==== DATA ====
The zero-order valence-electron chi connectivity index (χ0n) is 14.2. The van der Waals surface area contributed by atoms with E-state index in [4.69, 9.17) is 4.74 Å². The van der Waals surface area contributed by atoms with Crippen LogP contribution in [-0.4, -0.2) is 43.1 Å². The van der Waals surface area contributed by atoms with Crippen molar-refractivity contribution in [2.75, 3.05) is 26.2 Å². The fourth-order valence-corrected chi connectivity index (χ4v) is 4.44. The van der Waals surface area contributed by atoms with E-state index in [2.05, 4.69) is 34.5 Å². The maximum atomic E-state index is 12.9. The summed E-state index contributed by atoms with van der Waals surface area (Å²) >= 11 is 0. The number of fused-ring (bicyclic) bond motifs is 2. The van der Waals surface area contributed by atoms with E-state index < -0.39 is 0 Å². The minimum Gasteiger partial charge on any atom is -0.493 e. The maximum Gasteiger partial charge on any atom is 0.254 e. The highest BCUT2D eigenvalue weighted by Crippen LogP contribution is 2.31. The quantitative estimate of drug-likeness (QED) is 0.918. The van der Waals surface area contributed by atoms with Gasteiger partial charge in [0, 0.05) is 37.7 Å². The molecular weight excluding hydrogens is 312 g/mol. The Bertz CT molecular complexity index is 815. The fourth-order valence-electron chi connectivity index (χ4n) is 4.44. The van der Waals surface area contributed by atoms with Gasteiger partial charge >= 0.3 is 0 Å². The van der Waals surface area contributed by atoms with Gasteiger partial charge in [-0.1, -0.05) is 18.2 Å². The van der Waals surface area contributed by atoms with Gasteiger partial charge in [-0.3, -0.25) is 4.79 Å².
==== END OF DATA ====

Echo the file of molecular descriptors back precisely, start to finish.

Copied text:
The zero-order valence-electron chi connectivity index (χ0n) is 14.2. The van der Waals surface area contributed by atoms with E-state index in [4.69, 9.17) is 4.74 Å². The van der Waals surface area contributed by atoms with Crippen LogP contribution in [-0.4, -0.2) is 43.1 Å². The van der Waals surface area contributed by atoms with Crippen molar-refractivity contribution in [2.75, 3.05) is 26.2 Å². The fourth-order valence-corrected chi connectivity index (χ4v) is 4.44. The van der Waals surface area contributed by atoms with E-state index in [2.05, 4.69) is 34.5 Å². The maximum atomic E-state index is 12.9. The summed E-state index contributed by atoms with van der Waals surface area (Å²) >= 11 is 0. The number of fused-ring (bicyclic) bond motifs is 2. The van der Waals surface area contributed by atoms with E-state index < -0.39 is 0 Å². The minimum Gasteiger partial charge on any atom is -0.493 e. The maximum Gasteiger partial charge on any atom is 0.254 e. The highest BCUT2D eigenvalue weighted by Crippen LogP contribution is 2.31. The quantitative estimate of drug-likeness (QED) is 0.918. The van der Waals surface area contributed by atoms with Gasteiger partial charge in [0, 0.05) is 37.7 Å². The molecular weight excluding hydrogens is 312 g/mol. The Bertz CT molecular complexity index is 815. The fourth-order valence-electron chi connectivity index (χ4n) is 4.44. The van der Waals surface area contributed by atoms with Gasteiger partial charge >= 0.3 is 0 Å². The van der Waals surface area contributed by atoms with Gasteiger partial charge in [-0.1, -0.05) is 18.2 Å². The van der Waals surface area contributed by atoms with Gasteiger partial charge in [-0.3, -0.25) is 4.79 Å².